Asia is one of the fastest growing markets for Enterprise Ireland clients who recorded €1.6bn in exports there last year. Clients such as Corvil, Fexco, Cubic Telecom, Dublin Aerospace and Arralis are succeeding in areas such as fintech, ICT and Aerospace.
It may be the biggest and most populous continent in the world, with the strongest emerging markets, but its scale can be addressed by choosing the right base to diversify into other markets.
1. Preparation: Possibly the most important tip before entering Asian markets. Being well informed on the different rules and policies of the investment destination is vital. For example, doing business in mainland China can sometimes be complicated and bureaucratic, with vaguely written regulations interpreted differently by different bureaus. Exporters should be aware that setting up a company takes several months and requires a 12-month office lease to be secured at the initial stages. Companies should prepare for the cost involved.
Singapore and Hong Kong are comparatively easier. A company can be set up within a few days or weeks. However, these regions have their own obstacles so research and seeking local advice is recommended.
2. Local Practices: Business practices in Asia are vastly different from Ireland. In most regions, especially China and India, relationships are key. Deals with locals are usually determined by how well you know the counterparty. Many smaller local businesses (eg suppliers) might be uncomfortable dealing with a foreign business and change their prices accordingly.
Knowledge of local languages and practices is key. Having trusted local employees certainly smoothes things over when dealing with suppliers and clients.
3. Recruitment and Labour Law: Recruitment of local staff requires care. Online platforms and agencies can help but always check the background of candidates. Be aware that labour law in China is biased towards the worker so ensure an employment contract in Chinese is signed by all staff, with strict internal rules backed up by a staff handbook. Also, ensure Income Tax and Social Insurance are withheld and paid by all employees.
4. Don’t assume operating to be easy: This is especially true for China, India and Vietnam, with the latter two becoming increasingly popular. Despite the high level of risk that has always been perceived by foreign investors in India, recent polices aimed at improving ease of doing business could represent an attractive change. The recently liberalised FDI caps, the presence of a skilled and low-cost labour force and high English literacy in the country are advantages for foreign investors.
Nevertheless, particular attention must still be paid to the Indian environment: opening companies in the country can be lengthy and complicated and assistance could be needed. The choice of the location is fundamental due to the numerous regional differences in terms of business licences, overhead costs and consumer behaviours.
Vietnam represents an attractive business environment for foreign investors when compared to other Asian countries. They have a relatively stable government; increasing consumer confidence and domestic consumption; extremely cheap labour force and facilities; and abundant natural resources. However, Vietnam often ranks low in ease of doing business. The complexity of legal processes and the presence of several state-owned enterprises should alert investors to look for professional assistance whenever entering the market.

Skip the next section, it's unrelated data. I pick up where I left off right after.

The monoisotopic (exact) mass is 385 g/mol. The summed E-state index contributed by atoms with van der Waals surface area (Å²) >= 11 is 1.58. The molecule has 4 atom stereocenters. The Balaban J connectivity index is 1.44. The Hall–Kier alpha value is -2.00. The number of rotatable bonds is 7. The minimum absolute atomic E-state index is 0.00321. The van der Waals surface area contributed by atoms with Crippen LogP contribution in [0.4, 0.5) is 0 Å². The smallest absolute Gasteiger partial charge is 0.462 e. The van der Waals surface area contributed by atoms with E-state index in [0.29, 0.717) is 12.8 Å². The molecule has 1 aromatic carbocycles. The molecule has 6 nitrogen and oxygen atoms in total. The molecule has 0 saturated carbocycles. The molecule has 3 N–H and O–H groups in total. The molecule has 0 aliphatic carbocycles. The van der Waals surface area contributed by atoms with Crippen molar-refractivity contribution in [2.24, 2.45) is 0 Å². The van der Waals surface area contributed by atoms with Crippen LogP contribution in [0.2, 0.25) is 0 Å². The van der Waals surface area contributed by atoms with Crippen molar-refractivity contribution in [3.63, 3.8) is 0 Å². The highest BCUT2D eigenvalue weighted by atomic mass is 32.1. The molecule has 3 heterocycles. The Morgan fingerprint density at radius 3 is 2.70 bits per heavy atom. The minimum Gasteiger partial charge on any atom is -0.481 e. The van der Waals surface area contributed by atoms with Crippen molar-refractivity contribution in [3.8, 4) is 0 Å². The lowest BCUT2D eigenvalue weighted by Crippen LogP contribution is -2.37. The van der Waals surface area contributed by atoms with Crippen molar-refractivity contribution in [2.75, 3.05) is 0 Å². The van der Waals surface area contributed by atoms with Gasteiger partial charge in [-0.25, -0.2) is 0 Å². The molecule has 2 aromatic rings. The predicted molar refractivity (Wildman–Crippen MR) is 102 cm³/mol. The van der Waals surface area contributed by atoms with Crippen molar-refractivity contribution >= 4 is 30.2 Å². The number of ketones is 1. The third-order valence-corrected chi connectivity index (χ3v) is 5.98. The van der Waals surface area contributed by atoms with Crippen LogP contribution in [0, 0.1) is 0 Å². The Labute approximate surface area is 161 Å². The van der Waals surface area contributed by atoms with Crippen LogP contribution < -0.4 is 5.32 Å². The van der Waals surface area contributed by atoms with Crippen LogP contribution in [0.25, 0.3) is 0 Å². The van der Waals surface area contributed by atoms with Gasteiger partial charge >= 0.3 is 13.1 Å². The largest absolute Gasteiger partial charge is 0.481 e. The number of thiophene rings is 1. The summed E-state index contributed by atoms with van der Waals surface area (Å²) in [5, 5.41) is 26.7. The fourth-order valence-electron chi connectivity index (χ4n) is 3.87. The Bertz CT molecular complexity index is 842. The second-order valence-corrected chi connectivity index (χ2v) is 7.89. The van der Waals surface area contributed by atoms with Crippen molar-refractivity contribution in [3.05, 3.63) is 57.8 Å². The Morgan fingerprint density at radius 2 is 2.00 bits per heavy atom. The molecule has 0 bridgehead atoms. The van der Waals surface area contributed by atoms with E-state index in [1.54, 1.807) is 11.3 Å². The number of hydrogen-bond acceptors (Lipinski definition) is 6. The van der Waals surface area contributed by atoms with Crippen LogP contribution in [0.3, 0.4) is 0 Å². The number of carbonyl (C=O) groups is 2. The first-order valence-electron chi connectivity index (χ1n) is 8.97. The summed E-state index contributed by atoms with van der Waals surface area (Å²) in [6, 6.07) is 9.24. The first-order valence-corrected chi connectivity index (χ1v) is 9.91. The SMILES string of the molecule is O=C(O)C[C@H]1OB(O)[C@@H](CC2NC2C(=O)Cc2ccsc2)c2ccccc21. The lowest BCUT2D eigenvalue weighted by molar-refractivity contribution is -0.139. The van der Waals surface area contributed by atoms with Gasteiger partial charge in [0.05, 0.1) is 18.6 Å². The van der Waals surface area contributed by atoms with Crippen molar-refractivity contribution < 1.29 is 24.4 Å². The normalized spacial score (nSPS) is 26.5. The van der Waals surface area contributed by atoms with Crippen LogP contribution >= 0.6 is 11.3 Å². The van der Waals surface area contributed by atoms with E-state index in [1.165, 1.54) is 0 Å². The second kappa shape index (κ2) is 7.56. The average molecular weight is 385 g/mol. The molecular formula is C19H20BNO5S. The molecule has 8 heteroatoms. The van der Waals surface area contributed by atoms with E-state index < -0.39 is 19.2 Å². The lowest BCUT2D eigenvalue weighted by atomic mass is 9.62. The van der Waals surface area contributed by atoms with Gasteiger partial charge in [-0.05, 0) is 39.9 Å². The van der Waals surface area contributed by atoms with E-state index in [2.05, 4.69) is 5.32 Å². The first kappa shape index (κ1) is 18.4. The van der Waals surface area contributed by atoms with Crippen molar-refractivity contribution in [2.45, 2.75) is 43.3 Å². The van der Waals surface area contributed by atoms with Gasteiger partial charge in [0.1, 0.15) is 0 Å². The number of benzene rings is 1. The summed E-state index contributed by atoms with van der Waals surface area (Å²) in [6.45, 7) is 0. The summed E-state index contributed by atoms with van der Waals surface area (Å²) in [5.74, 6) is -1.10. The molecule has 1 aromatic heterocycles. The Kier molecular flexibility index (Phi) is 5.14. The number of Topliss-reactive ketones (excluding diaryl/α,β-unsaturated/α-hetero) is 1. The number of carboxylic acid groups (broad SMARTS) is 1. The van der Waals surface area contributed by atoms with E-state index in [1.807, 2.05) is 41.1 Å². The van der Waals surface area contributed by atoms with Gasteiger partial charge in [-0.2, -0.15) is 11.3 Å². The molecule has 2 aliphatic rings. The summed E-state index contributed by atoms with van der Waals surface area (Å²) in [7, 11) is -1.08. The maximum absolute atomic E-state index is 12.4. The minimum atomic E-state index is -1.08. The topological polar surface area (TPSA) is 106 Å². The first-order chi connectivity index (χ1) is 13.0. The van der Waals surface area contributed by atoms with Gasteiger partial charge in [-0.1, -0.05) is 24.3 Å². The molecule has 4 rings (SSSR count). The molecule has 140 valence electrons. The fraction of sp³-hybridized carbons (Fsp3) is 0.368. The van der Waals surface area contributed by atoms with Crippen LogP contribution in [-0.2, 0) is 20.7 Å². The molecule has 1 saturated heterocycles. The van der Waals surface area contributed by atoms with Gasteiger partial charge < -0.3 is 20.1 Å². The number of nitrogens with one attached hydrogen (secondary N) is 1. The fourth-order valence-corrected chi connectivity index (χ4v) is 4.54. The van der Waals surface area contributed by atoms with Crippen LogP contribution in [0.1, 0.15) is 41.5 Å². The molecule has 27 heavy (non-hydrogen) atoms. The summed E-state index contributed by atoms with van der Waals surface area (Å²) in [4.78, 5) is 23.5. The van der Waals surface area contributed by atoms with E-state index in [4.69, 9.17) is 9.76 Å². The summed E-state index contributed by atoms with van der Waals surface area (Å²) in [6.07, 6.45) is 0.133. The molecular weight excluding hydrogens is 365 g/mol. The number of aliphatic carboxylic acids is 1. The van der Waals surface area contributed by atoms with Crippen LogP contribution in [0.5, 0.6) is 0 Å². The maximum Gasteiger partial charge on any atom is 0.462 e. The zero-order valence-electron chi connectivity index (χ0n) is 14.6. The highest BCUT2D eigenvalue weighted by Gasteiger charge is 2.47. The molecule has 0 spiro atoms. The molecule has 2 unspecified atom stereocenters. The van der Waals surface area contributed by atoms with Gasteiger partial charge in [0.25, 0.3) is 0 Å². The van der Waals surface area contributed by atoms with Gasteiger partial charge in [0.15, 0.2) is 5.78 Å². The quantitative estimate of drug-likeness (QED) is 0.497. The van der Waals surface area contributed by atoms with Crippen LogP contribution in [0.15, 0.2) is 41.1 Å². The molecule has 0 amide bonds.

The country is becoming one of the biggest manufacturing hubs in the world and many investors are still unaware of the great potential of the local consumer market, with one of the fastest growing middle classes in South East Asia.
5. Corporate responsibility: When doing business in China, make sure you choose a reliable and trustworthy legal representative. They will have full access to the company, cash and capital; and can enter into contracts on behalf of the company.
6. Banking: Ensure the chosen bank has experience dealing with foreign companies and handles matters such as currency exchange and profit remittance regularly. In Hong Kong, many banks have implemented a ‘know-your-client’ scheme in which it is no longer possible to set up a corporate account remotely or with a proxy. Therefore all directors/shareholders must be present in the bank at time of opening an account.
7. Address/Capital/Scope/Name: The four core pieces of registered information for a Chinese company are business name, address, scope and registered capital. Each should be thought out thoroughly prior to investment as changes are time-consuming, costly and would almost certainly interrupt business operations.
8. Offshore status: Apply for Offshore Status, if applicable. A company in Hong Kong can be established without substance, ie with no office or staff and can be operated remotely. Currently, if all the income is sourced from abroad then a Hong Kong company may not liable for local tax.
9. Taxes: Be aware of taxes due. Despite recent reforms, China’s tax system is very convoluted and rates are quite high. Corporate Tax is 25 percent and VAT rates vary. Hong Kong’s Corporate Tax rate 16.5 percent and Singapore’s are 8.5 percent and 17 percent.
10. Due Diligence: No matter what part of the region you are investing in, if a major deal is being made with a local company, or equity is being purchased for a merger, always perform a full corporate health check and due diligence to ensure no liabilities are assumed. Hiring a professional consultant is crucial and can help avoid bad debt or tax liabilities being unknowingly transferred. Any company that refuses an investigation should not be dealt with.
Tom Cusack is Enterprise Ireland Director of Asia based in Shanghai. Produced with thanks to Dezan Shira & Associates (www.dezshira.com). Further information is available from www.enterprise-ireland.com